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(NOT) TO THE MANOR BORN….
The current National Theatre’s greatly reduced repertoire, which is seeing productions playing in straight runs in each of their auditoria instead of in rep, means that it is going to be more difficult to bury a disaster like Moira Buffini’s new play Manor that opened in the Lyttelton on Tuesday, and is scheduled to run continuously to January 1.
In a zero-star review for The TImes, Clive Davis wrote: “Some plays are so awful that they almost become enjoyable. Moira Buffini’s breathtakingly inept satire, a state-of-the-nation piece about a collection of one-dimensional characters trapped in a decrepit manor house during an earth-shattering storm, lurches from one improbable scene to another before sinking with all hands.”
And Arifa Akbar’s one-star review in The Guardian was starkly headlined: “This state-of-the-nation satire is clumsy, crass and unconvincing.” She concluded: “Manor’s many failings might have been forgiven if the comedy was just sharper, funnier, at least a few degrees more dangerous. But even as a light-hearted Christmas show, this feels little short of a turkey.”
Others are no more encouraging. Of course critics should make up our own minds — but having booked (and paid for) a ticket to see it on Saturday, I’m now going to return the ticket and get a credit note. One of the great services critics can provide, I’ve always said, is seeing shows so that the rest of us don’t need to. Enough critics have indicated that this turkey doesn’t need to be seen.
Now that I no longer live in London, I need to use the times I do go up wisely. And that means not seeing everything. So other critics help me and you) to sort the wheat from the chaff.
PLAYING CATCH UP
As I was away in New York for two weeks, I missed quite a few London openings. Some will have to be lost. But others I’m trying to hastily schedule now, like LITTLE WOMEN (the 2005 Broadway musical version of the Louisa May Alcott novel, at the Park Theatre to December 19), DICK WHITTINGTON: A NEW DICK IN TOWN (Jon Bradfield & Martin Hoopers annual gay panto for the Above the Stag, running to January 16), and Zadie Smith’s first play THE WIFE OF WILLESDEN (at the Kiln to January 15, pictured below).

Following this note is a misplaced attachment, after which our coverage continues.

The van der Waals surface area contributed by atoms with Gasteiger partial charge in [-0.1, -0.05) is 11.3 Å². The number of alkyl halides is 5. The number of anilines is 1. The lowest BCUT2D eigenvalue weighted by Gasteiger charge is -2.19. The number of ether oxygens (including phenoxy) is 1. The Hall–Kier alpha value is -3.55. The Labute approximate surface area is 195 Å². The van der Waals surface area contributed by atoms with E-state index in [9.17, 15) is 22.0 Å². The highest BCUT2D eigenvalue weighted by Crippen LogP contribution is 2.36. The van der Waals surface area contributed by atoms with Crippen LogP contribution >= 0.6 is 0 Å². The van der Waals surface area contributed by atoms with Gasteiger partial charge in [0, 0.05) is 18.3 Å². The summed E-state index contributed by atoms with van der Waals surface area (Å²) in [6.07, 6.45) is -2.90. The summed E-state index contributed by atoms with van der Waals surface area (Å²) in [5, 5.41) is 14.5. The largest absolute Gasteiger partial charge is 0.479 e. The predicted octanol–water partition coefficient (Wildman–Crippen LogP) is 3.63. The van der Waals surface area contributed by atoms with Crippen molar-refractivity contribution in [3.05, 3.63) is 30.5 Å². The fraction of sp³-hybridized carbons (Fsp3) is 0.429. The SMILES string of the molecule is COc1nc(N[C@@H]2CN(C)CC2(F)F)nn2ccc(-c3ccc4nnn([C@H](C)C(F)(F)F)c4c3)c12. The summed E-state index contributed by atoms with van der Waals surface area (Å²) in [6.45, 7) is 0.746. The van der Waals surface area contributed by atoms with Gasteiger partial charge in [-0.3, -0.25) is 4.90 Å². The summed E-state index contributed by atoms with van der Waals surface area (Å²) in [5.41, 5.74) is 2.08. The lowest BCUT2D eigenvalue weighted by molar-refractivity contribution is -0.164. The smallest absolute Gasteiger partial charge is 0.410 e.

But yesterday I caught up with Christopher Durang’s VANYA AND SONIA AND MASHA AND SPIKE, a wistful contemporary comic riff on Chekhov, receiving its London premiere at Charing Cross Theatre (to January 8), in a production that was previously seen at Bath’s Ustinov Studio in pre-pandemic 2019, and now has Janie Dee and Rebecca Lacey reprising their performances as the madly narcissistic Masha and her badly depressed adoptive sister Sonia, with Michael Maloney newly joining the company as Vanya (replacing Mark Hadfield).
I’d seen the original Broadway production in 2005, when a stellar cast was led by Sigourney Weaver, Kristine Neilsen and David Hyde Pierce in those roles respectively.
It’s full of frequently delicious in-theatrical jokes, and Walter Bobbie’s affectionate (but not affected) UK production, pictured above, breezily engages with its outrageous interventions, including a young, aspiring actor toyboy partner of the older Masha (29 years old, to her vaguely-claimed 42 or 43) who loves showing off his highly buff body, and in Charlie Maher’s performance has him visibly itching to lift his shirt off his waist at nearly every opportunity, as well as a hilarious running joke of an impression of Maggie Smith, by way of her Oscar-winning role in the film version of Neil Simon’s California Suite (memo to self: I must re-watch this film!)
Seeing it yesterday in a very sparsely attended Charing Cross matinee, I longed for the collective rush of laughter that would release the play’s comedy. In Charles Isherwood’s review for the New York TImes when the play transferred to Broadway, he wrote, “I can think of no more deliriously funny moment from this theater season than what transpires when [Kristine] Nielsen, playing Sonia, a middle-aged, morbidly depressed woman, swans onstage in a sequined evening gown, with a tiara shimmering on her head and a new glitter of self-confidence in her eyes. When Sonia proceeds to explain why she is thus attired, the theater erupts in booming gusts of laughter that practically shake the seats. It would be unfair to spoil the fun for those holding tickets to the show, but I can reveal that Sonia is dressed for a costume party in a highly conceptual manner, and that Maggie Smith figures prominently in the concept.”
At Charing Cross, it is the sound of trains overhead that are more likely to shake the seats. But this delightful play still stirs the soul.
TODAY’S THEATRE BIRTHDAYS
Christina Applegate, 50 (pic: in Sweet Charity, Broadway, 2005); Kevin Chamberlin, 58 (pic: as Uncle Fester in The Addams Family on Broadway in 2010) Dougray Scott, 56; Sir Peter Wright, director laureate, Birmingham Royal Ballet, 95